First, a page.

One of the most beautiful things about Islam is its commitment to social justice and the Prophet Muhammad’s legacy of political activism for the sake of equality. In Islam, our treatment of other people mirrors how we treat God, and in turn how God will treat us. Allah has said repeatedly said that worship is not for Him, it is for ourselves.

As Muslims, it is our duty to fight against tyranny and oppression, to uplift oppressed people and to not contribute to their oppression. As the Prophet Muhammed exemplified, we can and should use the tools at our disposal.

As pilgrims around the world prepare to make the journey in a few days, they reach out to their friends and family seeking forgiveness for any wrongdoing in order to purify themselves before Hajj. Perhaps Hajjis – especially those privileged to make multiple journeys, those who come from safe lands, and those who have the money to go in the first place – need to seek forgiveness from the millions of refugees who are fleeing war and are desperately seeking shelter which many in the Muslim Ummah will not give them.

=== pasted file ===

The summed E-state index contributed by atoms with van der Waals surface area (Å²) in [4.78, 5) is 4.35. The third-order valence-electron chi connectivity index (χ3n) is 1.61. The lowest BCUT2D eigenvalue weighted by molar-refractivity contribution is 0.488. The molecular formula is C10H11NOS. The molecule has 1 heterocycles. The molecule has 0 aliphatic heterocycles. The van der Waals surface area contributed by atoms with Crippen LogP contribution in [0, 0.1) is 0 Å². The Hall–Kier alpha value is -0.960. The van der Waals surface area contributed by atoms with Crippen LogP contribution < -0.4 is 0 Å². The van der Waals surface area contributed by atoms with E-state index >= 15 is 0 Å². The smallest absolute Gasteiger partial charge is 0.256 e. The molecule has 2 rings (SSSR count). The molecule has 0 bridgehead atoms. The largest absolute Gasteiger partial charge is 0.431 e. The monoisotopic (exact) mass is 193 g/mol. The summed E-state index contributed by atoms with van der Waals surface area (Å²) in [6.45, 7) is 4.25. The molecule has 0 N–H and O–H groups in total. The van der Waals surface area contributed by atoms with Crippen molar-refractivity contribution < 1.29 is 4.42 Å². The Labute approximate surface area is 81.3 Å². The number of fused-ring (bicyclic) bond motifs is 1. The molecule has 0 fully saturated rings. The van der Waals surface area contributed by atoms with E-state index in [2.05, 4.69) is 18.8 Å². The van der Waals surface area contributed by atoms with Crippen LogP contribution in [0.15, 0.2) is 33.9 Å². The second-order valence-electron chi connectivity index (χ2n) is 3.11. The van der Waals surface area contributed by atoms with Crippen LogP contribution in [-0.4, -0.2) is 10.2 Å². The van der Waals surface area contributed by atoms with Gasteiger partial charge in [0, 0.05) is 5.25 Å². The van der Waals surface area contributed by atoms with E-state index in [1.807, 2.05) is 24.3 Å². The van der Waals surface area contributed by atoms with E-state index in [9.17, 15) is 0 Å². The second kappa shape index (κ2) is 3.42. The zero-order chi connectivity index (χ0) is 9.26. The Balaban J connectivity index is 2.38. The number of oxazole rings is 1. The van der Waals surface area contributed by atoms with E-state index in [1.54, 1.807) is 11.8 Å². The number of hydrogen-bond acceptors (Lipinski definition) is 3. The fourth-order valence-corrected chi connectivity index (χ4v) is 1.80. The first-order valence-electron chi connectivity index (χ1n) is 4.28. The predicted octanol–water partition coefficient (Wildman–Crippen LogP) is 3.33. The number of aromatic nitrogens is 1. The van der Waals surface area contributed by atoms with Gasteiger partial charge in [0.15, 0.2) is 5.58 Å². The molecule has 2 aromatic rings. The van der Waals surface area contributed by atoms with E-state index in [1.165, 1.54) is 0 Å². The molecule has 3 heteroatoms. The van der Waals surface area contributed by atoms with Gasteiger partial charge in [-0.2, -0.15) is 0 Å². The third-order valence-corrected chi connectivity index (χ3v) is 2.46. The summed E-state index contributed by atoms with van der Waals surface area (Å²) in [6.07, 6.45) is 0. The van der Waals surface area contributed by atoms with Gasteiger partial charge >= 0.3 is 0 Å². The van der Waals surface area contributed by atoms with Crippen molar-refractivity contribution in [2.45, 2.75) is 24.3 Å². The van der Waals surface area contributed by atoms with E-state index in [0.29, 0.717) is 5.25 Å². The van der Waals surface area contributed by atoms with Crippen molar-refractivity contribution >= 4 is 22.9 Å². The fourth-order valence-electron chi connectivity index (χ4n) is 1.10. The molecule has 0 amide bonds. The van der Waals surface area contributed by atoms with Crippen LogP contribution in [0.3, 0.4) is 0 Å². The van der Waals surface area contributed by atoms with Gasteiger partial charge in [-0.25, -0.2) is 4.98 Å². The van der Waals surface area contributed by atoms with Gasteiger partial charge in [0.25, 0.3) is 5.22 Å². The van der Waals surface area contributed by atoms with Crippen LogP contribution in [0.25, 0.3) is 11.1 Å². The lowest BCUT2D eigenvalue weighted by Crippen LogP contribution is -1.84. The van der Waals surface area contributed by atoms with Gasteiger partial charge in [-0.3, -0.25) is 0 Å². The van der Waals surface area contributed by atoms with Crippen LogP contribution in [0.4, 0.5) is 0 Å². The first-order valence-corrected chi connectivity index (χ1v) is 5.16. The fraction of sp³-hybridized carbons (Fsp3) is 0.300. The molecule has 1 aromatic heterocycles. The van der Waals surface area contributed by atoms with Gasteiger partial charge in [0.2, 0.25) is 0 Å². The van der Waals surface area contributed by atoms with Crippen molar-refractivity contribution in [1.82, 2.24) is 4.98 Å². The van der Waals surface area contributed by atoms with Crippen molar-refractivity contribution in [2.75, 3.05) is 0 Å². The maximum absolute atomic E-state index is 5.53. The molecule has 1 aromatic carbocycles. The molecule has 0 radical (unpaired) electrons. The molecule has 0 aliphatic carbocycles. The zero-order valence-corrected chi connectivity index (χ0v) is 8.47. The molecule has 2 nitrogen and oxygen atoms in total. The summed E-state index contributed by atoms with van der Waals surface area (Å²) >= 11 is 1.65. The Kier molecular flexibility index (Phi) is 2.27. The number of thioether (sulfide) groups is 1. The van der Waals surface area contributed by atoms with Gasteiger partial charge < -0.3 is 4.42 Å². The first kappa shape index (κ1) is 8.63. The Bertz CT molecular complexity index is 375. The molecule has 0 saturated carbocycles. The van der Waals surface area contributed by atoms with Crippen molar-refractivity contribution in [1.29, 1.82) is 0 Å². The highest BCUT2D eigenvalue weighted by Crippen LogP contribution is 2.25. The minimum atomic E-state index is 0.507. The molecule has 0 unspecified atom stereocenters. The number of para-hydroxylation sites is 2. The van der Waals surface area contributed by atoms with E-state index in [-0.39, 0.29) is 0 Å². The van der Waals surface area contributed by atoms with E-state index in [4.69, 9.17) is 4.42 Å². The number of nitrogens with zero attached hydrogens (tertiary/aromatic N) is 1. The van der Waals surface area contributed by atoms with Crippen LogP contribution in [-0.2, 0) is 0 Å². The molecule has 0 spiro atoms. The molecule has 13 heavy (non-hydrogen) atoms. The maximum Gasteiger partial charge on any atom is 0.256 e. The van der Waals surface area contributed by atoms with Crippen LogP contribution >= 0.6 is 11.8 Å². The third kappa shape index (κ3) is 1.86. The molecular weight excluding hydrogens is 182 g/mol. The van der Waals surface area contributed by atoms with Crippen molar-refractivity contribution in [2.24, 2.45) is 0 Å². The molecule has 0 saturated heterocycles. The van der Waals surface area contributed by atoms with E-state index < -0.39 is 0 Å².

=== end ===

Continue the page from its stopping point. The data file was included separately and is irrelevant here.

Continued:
And perhaps Hajjis of 2016 should think twice before spending thousands and thousands of dollars on a five-star ritual supporting Saudi extravagance and make a strong statement to this regime that needs to be held accountable.

May Alhassen is a University of Southern California (USC) Provost Ph.D. Fellow in American Studies and Ethnicity, co-editor of Demanding Dignity: Young Voices from the Front Lines of the Arab Revolutions, (White Cloud Press), co-founder of Occidental College’s Social Justice Institute, and a freelance journalist. 

Fatima Ashraf is with the Open Society Foundations in New York City.  She focuses on grant making strategies and priorities in the areas of criminal justice, democratic transparency, racial justice, and economic equality. She lives in Brooklyn with her husband and two sons and is committed to raising children with an anti-racist, anti-oppressive, pro-human world view.